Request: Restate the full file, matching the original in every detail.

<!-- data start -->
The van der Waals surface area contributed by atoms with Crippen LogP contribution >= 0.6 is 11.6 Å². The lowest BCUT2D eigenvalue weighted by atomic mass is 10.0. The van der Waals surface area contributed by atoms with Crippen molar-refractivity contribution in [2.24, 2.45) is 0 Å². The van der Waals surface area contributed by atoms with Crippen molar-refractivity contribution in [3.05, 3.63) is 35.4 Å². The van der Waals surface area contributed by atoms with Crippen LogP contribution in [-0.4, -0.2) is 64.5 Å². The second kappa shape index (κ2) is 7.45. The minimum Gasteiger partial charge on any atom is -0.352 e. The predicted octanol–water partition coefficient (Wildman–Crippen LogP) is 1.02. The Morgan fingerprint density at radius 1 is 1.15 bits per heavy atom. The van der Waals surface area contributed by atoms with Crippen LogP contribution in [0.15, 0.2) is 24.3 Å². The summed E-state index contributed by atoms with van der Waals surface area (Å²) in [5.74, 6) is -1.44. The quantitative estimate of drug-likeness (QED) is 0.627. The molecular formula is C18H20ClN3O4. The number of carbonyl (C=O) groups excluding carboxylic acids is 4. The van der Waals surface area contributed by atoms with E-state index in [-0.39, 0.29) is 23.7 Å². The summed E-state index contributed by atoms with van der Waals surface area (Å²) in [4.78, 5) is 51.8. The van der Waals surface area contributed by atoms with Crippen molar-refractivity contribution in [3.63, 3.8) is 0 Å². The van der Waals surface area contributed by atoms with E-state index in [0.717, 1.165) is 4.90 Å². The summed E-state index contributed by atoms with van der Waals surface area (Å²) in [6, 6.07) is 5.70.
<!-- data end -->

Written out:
The van der Waals surface area contributed by atoms with Crippen LogP contribution >= 0.6 is 11.6 Å². The lowest BCUT2D eigenvalue weighted by atomic mass is 10.0. The van der Waals surface area contributed by atoms with Crippen molar-refractivity contribution in [2.24, 2.45) is 0 Å². The van der Waals surface area contributed by atoms with Crippen molar-refractivity contribution in [3.05, 3.63) is 35.4 Å². The van der Waals surface area contributed by atoms with Crippen LogP contribution in [-0.4, -0.2) is 64.5 Å². The second kappa shape index (κ2) is 7.45. The minimum Gasteiger partial charge on any atom is -0.352 e. The predicted octanol–water partition coefficient (Wildman–Crippen LogP) is 1.02. The Morgan fingerprint density at radius 1 is 1.15 bits per heavy atom. The van der Waals surface area contributed by atoms with Crippen LogP contribution in [0.15, 0.2) is 24.3 Å². The summed E-state index contributed by atoms with van der Waals surface area (Å²) in [5.74, 6) is -1.44. The quantitative estimate of drug-likeness (QED) is 0.627. The molecular formula is C18H20ClN3O4. The number of carbonyl (C=O) groups excluding carboxylic acids is 4. The van der Waals surface area contributed by atoms with E-state index in [-0.39, 0.29) is 23.7 Å². The summed E-state index contributed by atoms with van der Waals surface area (Å²) in [4.78, 5) is 51.8. The van der Waals surface area contributed by atoms with Crippen molar-refractivity contribution in [3.63, 3.8) is 0 Å². The van der Waals surface area contributed by atoms with E-state index in [0.717, 1.165) is 4.90 Å². The summed E-state index contributed by atoms with van der Waals surface area (Å²) in [6, 6.07) is 5.70.